Whilst cloud can assist businesses in consolidating their operations, the rise of its prominence means it is also having huge benefits for those working in the IT industry. Over half (57%) of professionals surveyed by CWJobs believe that cloud has had a positive impact on the jobs market; potentially creating new positions that can boost the IT recruitment market.

Skills gaps in cloud mean lost careers opportunities
Professionals can see the growth and resulting benefits of a career in this speciality. Despite less than half of professionals surveyed currently having experience in cloud (45%), two thirds plan to gain skills that could assist in a career working with this growing field (61%). Almost three quarters of them however, do not know how they can gain these skills (71%).

Cloud computing is expanding rapidly and as such needs the support of skilled IT professionals in order to drive growth forward and sustain its important role in business operations.

The industry needs to adapt
Professional's lack of skills is an issue that Britain's technology sector needs to address, particularly as career opportunities in cloud are likely to be on the increase, with 71% of industry insiders stating that they think there will be more jobs that require cloud-computing skills in the future. Cloud is integrating into every level of technology in all areas of the business environment, both externally and internally. 

In response, over half of professionals are seeking to gain new skills (51%) and experience in cloud, to enhance their employability and capitalise on the growth of cloud. This was supported by 52% of professionals who think having skills in cloud will make them more attractive to an employer.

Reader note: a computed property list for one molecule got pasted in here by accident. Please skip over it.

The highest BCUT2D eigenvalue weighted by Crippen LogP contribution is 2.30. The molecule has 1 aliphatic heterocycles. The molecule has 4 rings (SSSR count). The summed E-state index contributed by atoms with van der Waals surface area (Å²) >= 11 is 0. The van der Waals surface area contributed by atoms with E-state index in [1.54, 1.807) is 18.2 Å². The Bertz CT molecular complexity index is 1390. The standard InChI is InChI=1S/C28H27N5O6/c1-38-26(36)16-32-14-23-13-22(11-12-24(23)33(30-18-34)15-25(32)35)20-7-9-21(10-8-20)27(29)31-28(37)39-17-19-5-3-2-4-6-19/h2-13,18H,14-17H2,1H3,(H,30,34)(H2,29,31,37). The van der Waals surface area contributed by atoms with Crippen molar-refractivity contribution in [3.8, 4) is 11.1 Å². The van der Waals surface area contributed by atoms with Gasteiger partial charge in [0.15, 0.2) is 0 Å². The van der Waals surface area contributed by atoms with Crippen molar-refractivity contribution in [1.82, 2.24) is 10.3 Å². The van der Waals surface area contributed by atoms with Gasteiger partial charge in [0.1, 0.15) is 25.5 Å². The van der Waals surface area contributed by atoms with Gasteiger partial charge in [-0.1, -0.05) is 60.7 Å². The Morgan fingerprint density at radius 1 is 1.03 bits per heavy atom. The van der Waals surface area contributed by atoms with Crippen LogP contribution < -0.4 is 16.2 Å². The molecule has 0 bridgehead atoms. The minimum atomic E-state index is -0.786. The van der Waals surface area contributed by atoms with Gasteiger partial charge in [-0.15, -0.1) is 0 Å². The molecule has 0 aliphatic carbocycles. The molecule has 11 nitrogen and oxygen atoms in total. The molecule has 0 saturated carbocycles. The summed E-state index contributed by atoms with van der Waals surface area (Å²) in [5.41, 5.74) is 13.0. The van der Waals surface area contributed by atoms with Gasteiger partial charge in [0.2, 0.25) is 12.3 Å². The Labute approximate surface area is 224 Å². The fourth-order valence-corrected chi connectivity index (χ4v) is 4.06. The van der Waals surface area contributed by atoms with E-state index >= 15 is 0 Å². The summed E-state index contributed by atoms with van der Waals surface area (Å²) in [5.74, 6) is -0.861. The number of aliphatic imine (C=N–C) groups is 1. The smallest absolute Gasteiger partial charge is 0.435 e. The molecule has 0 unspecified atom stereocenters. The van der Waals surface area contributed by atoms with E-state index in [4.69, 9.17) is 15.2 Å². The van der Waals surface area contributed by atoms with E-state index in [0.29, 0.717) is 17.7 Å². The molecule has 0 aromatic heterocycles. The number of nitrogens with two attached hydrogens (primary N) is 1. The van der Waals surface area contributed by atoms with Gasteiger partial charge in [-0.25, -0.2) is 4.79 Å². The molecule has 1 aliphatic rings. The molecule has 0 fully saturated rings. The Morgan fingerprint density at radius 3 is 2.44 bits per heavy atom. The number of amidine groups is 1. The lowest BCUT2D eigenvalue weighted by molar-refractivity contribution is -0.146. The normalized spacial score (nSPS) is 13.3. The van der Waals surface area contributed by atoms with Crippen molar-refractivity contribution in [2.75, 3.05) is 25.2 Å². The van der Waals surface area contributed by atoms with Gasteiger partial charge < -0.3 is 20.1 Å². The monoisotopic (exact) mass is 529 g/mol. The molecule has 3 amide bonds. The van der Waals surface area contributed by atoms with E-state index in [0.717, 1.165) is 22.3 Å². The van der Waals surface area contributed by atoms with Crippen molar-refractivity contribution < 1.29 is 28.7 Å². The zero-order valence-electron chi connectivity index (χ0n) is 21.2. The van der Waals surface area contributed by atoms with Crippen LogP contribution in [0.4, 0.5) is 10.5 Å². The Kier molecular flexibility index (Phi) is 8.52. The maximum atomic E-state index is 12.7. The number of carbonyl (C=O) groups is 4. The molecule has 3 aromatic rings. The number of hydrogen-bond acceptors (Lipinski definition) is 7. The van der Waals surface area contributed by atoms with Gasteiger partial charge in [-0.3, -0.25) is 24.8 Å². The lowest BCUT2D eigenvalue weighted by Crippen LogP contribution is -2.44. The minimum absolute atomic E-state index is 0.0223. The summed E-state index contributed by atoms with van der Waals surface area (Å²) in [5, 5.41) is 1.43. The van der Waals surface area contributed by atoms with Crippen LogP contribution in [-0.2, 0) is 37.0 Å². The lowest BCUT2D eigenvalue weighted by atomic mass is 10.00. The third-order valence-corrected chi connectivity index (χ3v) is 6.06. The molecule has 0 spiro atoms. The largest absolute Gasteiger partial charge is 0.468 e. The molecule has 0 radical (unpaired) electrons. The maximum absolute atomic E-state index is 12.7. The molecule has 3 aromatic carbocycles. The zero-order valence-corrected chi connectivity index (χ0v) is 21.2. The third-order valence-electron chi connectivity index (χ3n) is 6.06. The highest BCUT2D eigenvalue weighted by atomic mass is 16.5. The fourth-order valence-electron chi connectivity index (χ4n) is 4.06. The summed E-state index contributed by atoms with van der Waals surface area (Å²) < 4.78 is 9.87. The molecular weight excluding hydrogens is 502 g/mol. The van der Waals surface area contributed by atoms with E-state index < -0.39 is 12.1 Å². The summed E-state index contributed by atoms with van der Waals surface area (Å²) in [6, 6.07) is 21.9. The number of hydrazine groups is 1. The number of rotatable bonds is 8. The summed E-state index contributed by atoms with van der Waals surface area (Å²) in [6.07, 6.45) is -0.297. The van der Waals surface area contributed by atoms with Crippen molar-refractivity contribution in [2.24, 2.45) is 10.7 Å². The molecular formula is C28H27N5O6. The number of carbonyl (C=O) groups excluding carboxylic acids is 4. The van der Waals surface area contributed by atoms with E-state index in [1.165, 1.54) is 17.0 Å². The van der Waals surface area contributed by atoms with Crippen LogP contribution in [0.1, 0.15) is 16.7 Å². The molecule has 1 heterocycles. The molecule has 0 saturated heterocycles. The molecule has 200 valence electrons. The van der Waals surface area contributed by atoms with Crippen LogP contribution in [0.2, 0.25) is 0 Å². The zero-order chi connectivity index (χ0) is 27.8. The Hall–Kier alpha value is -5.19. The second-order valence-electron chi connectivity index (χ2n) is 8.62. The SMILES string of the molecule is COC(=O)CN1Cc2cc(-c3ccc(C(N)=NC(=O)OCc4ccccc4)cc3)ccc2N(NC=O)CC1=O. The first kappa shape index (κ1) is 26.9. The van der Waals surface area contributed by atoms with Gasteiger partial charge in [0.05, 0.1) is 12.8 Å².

Those looking to break into cloud computing should look at their existing skills set and think about how they can develop it to help with a career in this discipline. Skills in cloud can stem from existing knowledge in analysis, security and management, and it seems cracking cloud is about expanding pre-existing skills and experience to get traction in the sector.

Cloud will continue to boost the industry
Cloud is having a positive impact on the IT job market and the majority of professionals think there will be more jobs requiring cloud-computing skills in the future.

The value of developments in cloud can be lost, unless the industry works to promote opportunities for training and further development, necessary to ensure Britain has a workforce equipped with the skills to fulfil vacancies. With clouds' continued development in mind, this makes promoting IT careers within sectors showing growth even more important, to ensure Britain's position as a leader in the technology industry, and to support businesses as they look to modernise and streamline their operations in a tough economic climate."


Tech Mahindra lays Satyam name to rest and breaks top five of Indian owned IT suppliers